Following the recovery of the bowl, excavation of the lower portion of the deposit continued. Amongst the thick organic deposits, perfectly preserved bark, heather stems and moss, were present. A startling discovery in this material was about 20 fine pliable hair fibres. Remarkably, the hair has now been confirmed as human in origin. Further excavation of the fills uncovered more pieces of brushwood and these were noticeably thicker and longer. Indeed, they formed something of a structured appearance, with some pieces placed transversely across other ‘bundles’. Possibly this represented a brushwood, lining or filter at the base of the well, trapping sediments. During excavation, 100% of the sediment contents of the well were recovered, of which, 90 litres came from the anaerobic deposit, which will likely yield remarkably clear environmental insights. Full excavation revealed the rock-cut base of the well chamber as a gently sloping sub-oval platform of smooth rock. Overall, the well structure is some 2m deep.

Beyond the broch itself, excavation continued in the northern area of the main trench. This large area of contiguous buildings and features represents the northern portion of a multi-phase extramural complex surrounding the broch. Immediately outside and to the N of the broch entrance, work in Structure O revealed a large part of this substantial rectangular building. It was well-built with free-standing, double-faced, rather than revetted, walls, and could well be an important building close to the front of the broch. Structure O was sealed and partly filled by rubble emanating from the demolition of the broch in the late 1st to mid-2nd centuries AD, and is therefore certainly a Middle Iron Age building, although whether it is a primary component of the extramural village will only be revealed with further work planned for next season.

Directly to the NE of Structure O work also recommenced on another large extramural building, Structure Q. This building, the scene of work in previous seasons, is another elongated one, which excavation revealed to extend some 15m in length. At its southern end, Structure Q abuts the northern wall face of Structure O, but remains more vague and disrupted at its N end, due, in large part, to the thinner, less well-preserved stratigraphy at this edge of the site. Structure Q was largely filled with rubble and soil, which contained pottery, stone tools, and a small annular yellow glass bead of Guido’s Class 8 type, a type of bead with along currency. A small copper alloy spiral finger/toe ring was also found in this in-fill material. On its western flank the outer wall face of Structure Q is essentially the inner wall face of Structure K (the scene of metalworking), which it directly backs on to. An entrance connecting the two buildings was discovered on the W wall of Q. The entrance, flanked by a wall pier, was furnished with a well-built threshold with flagged floor surface and an upright sill. A large whalebone vertebra, which had initially been used as a chopping-board and then inverted was then utilised as a stout door pivot within the threshold area.

Work also recommenced inside Structure K, concentrating on the southern end of this building, which had been the scene of copper alloy metalworking late in its life. In excavating the fill of the southern end of the building two large re-fitting pieces of antler mount, with peg/rivet holes, were discovered that had clearly formed a handle plate of a large iron tool, and probably something like a substantial hand scythe.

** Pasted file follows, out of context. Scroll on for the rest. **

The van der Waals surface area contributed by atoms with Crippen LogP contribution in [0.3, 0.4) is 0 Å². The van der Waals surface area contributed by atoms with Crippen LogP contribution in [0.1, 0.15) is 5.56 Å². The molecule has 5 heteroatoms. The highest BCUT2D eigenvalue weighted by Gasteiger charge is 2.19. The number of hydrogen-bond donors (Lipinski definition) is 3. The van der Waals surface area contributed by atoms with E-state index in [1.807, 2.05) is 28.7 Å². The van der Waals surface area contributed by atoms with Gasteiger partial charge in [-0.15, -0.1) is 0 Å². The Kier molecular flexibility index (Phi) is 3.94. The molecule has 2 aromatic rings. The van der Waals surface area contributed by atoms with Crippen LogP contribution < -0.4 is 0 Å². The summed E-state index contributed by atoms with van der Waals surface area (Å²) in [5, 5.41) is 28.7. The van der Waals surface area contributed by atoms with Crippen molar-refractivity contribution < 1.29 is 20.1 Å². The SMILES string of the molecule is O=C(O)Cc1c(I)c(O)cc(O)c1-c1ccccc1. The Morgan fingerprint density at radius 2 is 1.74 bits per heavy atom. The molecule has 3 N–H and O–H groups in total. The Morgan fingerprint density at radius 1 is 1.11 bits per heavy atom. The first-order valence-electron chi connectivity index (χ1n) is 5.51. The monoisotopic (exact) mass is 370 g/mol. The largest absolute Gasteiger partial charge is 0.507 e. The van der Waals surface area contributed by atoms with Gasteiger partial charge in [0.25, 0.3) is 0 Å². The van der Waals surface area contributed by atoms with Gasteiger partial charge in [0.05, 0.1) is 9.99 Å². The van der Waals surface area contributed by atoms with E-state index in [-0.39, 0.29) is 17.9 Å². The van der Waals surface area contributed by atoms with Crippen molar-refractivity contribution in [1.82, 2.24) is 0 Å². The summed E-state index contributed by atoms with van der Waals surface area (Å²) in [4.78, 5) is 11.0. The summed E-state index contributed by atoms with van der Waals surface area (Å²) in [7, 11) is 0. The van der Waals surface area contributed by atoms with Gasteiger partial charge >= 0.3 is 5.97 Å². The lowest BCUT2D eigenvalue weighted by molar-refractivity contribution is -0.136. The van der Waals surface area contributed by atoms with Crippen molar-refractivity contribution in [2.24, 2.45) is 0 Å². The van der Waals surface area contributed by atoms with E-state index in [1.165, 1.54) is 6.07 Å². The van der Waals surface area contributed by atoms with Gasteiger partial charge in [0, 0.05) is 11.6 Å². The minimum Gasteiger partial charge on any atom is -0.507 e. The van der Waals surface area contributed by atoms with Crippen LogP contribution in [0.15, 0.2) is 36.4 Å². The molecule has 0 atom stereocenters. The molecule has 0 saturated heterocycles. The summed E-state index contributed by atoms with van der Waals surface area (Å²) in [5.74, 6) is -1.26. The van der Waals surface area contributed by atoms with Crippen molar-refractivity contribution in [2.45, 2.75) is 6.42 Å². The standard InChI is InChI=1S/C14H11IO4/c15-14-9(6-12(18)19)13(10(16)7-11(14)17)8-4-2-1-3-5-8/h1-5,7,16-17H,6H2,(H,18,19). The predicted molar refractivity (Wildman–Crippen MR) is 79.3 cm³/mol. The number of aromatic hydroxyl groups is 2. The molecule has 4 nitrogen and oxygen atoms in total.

Work on the southern extramural area of the site also continued this season. This concentrated on the previously identified ditch, which surrounds the settlement and one of the extramural buildings (Structure J), which sits snug against the southern exterior wall face of the broch. The main trench was extended on the S in order to provide a more substantial view of the ditch; however, the full exposure of the very broad ditch (in excess of 6m in diameter), was prevented due to the adjacent modern field boundary, an agricultural ditch and fence-line. Nevertheless, the excavation of upper ditch fills brought to light numerous animal bone groups, including large cattle and red deer bones, and extensive semi- and loosely-articulated portions of carcase, indicative of primary deposition, perhaps related to feasting and deposition of the refuse, in a likely structured manner.

Inside the enclosure on this southern side, two previously excavated sections against the southern outer wall face of the broch were connected up through the excavation of previous control baulks. This provided a complete overview of Structure J, confirming it to be a small kidney-shaped building and part of the extramural complex. It was clear that the building extended and contracted at different parts of its History. A complex sequence of phasing was also evident in the relationship between Structure J and a substantial revetment wall, itself part of the outworks of the settlement, and which has at some point been utilised as the western inner wall face of Structure J. Investigation of the southern section of this revetment showed that artefactual material, including a saddle quern rubber, was incorporated into its make up at the time of construction.

In total, 19 Iron Age buildings have now been identified. Radiocarbon dating so far indicates a range in time from, at least, the 1st century BC to the 8th century AD, or later. Several structures are now fully excavated and others will be completed over the next field seasons.

Archive: Orkney HER and Orkney Museums Service (intended)

Funder: Orkney Islands Council and Archaeology Institute, University of the Highlands and Islands

Martin Carruthers – Archaeology Institute, Orkney College, UHI

(Source DES Volume 19)